MIAMI (AFP) - Jamaican sprint superstar Usain Bolt returned his 2008 Beijing Olympic 4x100m relay gold medal Friday and would help finance an appeal to Nesta Carter's doping punishment, the Jamaica Gleaner reported.
Bolt told the newspaper that while he is not pleased at having to surrender the medal, he will not allow the situation to distract from his focus in this planned farewell season and says it will not impact his athletics legacy.
"It's rough that I have to give back one of my medals and I already gave it back because it was of course required by the IOC," Bolt told The Gleaner.
"I'm not happy about it but it's just one of those things that happen in life." Bolt, Carter, Asafa Powell and Michael Frater were on the Jamaican relay squad that was disqualified Wednesday by the International Olympic Committee (IOC) after Carter tested positive for the banned substance methylhexaneamine.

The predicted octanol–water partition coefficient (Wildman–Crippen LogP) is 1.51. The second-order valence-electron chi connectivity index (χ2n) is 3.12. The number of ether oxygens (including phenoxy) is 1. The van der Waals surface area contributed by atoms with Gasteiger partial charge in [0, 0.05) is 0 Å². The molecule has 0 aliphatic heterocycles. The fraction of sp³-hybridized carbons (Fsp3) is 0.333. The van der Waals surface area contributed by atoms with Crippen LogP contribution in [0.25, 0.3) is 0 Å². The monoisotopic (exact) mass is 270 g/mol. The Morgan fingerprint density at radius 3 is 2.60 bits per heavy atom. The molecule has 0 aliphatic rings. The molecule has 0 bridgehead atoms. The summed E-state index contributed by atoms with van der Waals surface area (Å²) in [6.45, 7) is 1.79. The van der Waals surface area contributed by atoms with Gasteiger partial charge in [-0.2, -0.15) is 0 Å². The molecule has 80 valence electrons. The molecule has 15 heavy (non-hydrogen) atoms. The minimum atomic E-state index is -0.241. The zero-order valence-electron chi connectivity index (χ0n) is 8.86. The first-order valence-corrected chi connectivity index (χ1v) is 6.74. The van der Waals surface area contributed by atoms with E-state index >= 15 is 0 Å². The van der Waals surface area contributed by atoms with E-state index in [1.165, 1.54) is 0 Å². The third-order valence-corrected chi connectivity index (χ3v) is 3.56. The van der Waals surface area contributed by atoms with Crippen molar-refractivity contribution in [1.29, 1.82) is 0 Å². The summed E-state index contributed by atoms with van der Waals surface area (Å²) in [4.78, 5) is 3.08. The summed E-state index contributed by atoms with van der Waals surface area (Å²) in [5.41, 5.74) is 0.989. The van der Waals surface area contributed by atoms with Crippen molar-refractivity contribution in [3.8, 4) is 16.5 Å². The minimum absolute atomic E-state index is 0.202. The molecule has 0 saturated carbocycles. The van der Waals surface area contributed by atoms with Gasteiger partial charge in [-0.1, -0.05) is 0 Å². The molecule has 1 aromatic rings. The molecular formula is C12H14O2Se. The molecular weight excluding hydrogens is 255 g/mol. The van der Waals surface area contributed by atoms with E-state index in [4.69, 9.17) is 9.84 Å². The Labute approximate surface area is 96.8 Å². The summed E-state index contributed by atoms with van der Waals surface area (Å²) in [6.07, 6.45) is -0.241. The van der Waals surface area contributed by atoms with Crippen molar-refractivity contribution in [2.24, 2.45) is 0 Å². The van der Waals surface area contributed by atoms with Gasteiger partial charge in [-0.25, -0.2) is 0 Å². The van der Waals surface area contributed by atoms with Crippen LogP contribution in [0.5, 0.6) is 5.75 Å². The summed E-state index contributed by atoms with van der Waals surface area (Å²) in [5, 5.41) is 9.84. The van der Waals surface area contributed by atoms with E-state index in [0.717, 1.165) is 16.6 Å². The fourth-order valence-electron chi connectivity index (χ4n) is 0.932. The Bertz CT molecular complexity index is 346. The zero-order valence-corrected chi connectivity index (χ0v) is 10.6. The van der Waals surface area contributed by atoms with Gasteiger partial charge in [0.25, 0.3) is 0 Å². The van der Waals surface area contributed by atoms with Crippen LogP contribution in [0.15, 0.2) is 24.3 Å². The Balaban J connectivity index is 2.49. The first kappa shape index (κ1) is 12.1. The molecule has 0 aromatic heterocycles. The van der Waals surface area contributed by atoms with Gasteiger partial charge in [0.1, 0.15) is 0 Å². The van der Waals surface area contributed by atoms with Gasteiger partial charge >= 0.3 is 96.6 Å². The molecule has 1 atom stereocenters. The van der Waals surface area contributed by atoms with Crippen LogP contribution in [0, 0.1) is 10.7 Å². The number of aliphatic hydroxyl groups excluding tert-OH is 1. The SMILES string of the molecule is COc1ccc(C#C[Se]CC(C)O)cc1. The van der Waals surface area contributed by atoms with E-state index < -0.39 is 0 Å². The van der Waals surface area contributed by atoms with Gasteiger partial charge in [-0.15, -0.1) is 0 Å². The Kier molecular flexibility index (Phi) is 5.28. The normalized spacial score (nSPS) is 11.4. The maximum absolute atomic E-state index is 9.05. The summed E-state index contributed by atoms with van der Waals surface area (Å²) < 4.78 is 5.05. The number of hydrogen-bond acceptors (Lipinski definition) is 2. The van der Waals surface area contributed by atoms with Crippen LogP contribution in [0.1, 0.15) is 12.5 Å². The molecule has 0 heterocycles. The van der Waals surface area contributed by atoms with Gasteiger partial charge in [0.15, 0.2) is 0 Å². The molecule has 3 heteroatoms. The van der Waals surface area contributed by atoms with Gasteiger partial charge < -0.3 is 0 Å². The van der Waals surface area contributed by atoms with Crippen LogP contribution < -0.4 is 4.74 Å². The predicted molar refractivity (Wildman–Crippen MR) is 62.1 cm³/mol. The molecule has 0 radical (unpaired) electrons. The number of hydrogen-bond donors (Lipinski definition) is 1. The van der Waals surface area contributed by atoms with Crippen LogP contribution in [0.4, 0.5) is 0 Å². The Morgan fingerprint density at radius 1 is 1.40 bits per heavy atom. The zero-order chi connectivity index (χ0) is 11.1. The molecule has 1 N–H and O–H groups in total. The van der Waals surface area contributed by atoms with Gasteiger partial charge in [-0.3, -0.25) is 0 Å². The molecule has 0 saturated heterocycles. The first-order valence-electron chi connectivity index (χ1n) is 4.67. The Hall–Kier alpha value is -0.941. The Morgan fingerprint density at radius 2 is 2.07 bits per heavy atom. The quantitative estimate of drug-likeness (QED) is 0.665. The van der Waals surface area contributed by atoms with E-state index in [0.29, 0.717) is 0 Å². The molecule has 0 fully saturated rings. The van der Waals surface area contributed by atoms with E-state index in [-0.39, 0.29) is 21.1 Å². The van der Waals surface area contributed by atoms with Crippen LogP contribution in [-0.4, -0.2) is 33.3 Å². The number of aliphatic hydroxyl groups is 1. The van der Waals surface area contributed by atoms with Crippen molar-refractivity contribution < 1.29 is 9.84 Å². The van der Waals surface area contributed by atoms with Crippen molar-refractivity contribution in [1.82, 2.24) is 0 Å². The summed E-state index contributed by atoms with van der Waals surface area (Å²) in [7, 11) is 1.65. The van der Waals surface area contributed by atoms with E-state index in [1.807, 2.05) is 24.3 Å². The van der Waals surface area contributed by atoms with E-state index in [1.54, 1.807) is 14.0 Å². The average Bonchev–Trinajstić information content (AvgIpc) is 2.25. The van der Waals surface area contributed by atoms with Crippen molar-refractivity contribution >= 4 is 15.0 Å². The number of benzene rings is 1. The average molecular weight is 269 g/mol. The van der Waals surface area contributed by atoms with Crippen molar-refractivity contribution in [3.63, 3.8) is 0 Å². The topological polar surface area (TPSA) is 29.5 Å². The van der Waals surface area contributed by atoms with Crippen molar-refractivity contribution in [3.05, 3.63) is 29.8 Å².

All of them surrendered their medals on Friday.
"I can't allow that to deter me from my focus this season, so I am focused, but I am not pleased about the situation," Bolt told the newspaper.
The loss of the relay gold deprives Bolt of one of his "triple triples" - he won gold in the 100m, 200m and the 4x100m at Beijing and repeated the unprecedented feat in London in 2012 and again in Rio last year.
"I think I've still accomplished a lot. This hasn't changed what I have done throughout my career. I have worked hard and pushed and done things that no one has done before. I have won three gold medals over the 100m and 200m, which no one has ever done before." When it comes to fighting the doping charge, Bolt said he is willing to put his money behind Carter's appeal if necessary, a pitch to the Court of Arbitration for Sport.
"That's up to my management. There are a lot of variables," Bolt said. "So we will discuss that and see where we go from there, but if it's necessary (I will help)."